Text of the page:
Today marks the end of the rather unusual campaign for WHERE THE CRAWDADS SING. Based on the enormous blockbuster book, it features a cast of mostly unknown actors. Daisy Edgar-Jones toplines the cast, not that you would know it. Throughout most of the campaign, the key art featured an odd image of a seemingly beheaded woman. Know what else is missing on this poster aside from the top of her head? The cast members’ names.
This isn’t the first high-profile summer film toplined by a newcomer. Last month, Warner Bros. gave us ELVIS starring Austin Butler. And though the early campaign shied away from showing Butler, the marketing leaned heavily into his performance as the film got closer to release.
Without a talent story, the campaign for CRAWDADS has relied on the book itself. The novel becomes the lead star. But in doing so, Sony fails to expand the audience for the film beyond fans of the book. Given that it was a “global best-selling phenomenon,” as the poster points out, maybe that’s enough.
With that said, how do the numbers look? For comps, we’re using DEATH ON THE NILE, which opened to $13M, and DEAR EVAN HANSEN, which debuted to $7M during peak Covid, meaning if it opened today, it would likely perform better. Like CRAWDADS, both are based on pre-existing IP, and both target female audiences.
First, let’s look at awareness. CRAWDADS (brown) ends its run with an awareness of 33%. That is a hair higher than HANSEN (light yellow) but well below NILE (dark yellow). That, however, doesn’t tell the whole story. Among women, CRAWDADS’s awareness is 41% vs. 37% for NILE. So while CRAWDADS is below NILE for general audiences, among the core demo, it comes out ahead.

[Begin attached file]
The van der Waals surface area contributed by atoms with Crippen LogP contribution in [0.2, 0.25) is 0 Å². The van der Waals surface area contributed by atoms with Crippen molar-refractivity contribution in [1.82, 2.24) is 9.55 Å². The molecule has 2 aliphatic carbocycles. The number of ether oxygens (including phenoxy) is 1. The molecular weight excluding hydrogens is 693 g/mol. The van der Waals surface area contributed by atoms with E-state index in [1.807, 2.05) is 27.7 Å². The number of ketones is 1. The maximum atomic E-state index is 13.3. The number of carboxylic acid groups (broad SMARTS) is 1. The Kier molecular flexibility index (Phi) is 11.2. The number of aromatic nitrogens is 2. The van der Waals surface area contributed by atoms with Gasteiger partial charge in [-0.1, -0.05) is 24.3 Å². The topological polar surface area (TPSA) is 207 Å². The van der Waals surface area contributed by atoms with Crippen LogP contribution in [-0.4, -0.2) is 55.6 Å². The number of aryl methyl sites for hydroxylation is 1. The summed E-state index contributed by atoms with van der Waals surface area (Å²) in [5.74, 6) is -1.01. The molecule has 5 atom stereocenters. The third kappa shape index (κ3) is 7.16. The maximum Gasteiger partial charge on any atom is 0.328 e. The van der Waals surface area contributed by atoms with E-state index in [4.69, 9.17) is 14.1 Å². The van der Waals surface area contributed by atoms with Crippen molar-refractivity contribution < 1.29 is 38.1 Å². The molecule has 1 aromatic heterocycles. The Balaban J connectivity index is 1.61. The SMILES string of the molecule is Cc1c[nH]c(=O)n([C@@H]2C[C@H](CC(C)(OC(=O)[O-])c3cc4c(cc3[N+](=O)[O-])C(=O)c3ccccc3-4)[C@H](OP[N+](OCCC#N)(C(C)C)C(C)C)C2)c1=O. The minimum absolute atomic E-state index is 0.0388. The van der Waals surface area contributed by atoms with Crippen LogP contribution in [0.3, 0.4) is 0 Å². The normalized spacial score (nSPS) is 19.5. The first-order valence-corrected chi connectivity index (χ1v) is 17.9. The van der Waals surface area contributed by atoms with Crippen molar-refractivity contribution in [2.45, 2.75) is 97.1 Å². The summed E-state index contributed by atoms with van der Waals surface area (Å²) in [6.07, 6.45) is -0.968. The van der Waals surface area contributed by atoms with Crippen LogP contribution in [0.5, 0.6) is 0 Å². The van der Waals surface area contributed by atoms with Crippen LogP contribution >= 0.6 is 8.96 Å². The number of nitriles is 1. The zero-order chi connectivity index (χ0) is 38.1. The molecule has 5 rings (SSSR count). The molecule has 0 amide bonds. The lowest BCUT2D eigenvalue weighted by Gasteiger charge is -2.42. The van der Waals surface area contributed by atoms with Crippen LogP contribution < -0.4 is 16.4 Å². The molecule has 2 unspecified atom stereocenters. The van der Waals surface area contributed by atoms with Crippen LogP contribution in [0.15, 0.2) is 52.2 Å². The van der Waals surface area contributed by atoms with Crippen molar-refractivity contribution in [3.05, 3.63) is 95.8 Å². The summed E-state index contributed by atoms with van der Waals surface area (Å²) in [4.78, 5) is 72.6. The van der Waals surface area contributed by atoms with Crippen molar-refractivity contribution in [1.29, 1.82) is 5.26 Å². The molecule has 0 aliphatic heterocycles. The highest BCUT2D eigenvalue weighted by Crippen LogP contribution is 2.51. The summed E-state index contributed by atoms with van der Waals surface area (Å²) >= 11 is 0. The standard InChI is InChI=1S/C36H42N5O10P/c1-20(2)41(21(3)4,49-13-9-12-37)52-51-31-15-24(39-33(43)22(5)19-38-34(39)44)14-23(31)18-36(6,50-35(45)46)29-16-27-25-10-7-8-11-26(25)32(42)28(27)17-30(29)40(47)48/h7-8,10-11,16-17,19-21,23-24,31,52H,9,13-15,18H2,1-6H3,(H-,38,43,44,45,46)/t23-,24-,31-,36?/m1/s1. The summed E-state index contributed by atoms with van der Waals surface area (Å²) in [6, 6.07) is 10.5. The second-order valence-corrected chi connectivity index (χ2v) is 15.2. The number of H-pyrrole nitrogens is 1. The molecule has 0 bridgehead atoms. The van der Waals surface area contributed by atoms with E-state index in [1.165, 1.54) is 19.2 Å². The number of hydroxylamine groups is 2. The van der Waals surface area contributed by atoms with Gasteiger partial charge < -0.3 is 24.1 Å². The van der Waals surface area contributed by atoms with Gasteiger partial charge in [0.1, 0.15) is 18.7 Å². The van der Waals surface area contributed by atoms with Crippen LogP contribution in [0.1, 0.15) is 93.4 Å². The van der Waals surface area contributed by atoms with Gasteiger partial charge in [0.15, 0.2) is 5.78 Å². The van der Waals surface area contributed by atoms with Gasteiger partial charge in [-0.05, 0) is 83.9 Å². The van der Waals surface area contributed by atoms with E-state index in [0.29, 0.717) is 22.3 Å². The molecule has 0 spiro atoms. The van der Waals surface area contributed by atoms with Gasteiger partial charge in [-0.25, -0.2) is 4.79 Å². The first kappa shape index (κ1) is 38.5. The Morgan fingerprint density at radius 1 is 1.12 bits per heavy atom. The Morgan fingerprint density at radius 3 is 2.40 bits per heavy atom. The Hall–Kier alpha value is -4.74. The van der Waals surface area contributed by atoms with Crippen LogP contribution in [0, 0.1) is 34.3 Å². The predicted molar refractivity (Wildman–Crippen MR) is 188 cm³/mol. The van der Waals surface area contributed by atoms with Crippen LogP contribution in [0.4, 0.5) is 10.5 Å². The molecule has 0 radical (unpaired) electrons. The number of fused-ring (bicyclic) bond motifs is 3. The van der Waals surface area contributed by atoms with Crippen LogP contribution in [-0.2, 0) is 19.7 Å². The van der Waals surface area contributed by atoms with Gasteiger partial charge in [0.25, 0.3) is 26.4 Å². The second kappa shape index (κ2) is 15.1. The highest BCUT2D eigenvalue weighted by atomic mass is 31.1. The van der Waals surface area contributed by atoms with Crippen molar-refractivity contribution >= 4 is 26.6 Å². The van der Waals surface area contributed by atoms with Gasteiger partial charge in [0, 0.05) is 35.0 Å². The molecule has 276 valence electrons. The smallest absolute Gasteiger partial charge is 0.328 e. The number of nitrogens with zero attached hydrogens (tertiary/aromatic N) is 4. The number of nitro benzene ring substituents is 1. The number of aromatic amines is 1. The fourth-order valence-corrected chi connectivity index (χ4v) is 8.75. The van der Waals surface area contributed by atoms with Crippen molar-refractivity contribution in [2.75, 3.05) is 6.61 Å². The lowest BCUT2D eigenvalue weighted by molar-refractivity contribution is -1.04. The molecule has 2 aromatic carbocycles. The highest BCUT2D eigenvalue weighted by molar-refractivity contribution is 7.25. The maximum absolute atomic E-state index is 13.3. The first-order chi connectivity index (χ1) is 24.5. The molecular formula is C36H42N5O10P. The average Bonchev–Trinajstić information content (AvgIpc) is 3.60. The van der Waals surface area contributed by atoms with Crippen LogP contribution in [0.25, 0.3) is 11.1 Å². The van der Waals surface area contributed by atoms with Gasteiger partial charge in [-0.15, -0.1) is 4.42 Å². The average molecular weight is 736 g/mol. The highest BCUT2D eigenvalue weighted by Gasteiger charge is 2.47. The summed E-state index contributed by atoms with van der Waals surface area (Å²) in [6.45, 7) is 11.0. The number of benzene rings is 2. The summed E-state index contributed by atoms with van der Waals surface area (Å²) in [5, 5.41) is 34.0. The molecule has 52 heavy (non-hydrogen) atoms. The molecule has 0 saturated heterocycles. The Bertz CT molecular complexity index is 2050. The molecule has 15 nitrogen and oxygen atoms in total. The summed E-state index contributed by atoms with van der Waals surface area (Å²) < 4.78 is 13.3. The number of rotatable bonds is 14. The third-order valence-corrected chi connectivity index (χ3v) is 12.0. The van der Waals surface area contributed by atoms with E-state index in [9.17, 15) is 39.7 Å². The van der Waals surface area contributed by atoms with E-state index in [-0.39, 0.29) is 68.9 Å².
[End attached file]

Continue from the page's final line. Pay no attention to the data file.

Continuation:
On the interest side, CRAWDADS (dark blue) arrives in theaters with a score of 5.4. That’s in line with NILE (light blue) and above HANSEN (navy). Again, however, in this case, you have to look at the demos. Among women, interest is 5.8, whereas it was 5.0 for NILE.
That means if women show up for the film, CRAWDADS has a good chance to surpass the $13M opening for NILE. But is that enough? Would that be considered a success? The answer is maybe.
The film has a few things working in its favor. First, the reported budget for the film is only $24M. Even factoring in marketing costs, it won’t take much for Sony to recoup. Second, there is a chance that it could be a word-of-mouth slow burner. With most of the summer tentpoles behind us, CRAWDADS could just play and play.
Third, it may be the kind of film that grows in legacy over the years in ancillary markets. It’s not hard to imagine the film having a long streaming and cable TV afterlife. Fans of the book may find themselves watching it over and over on TV.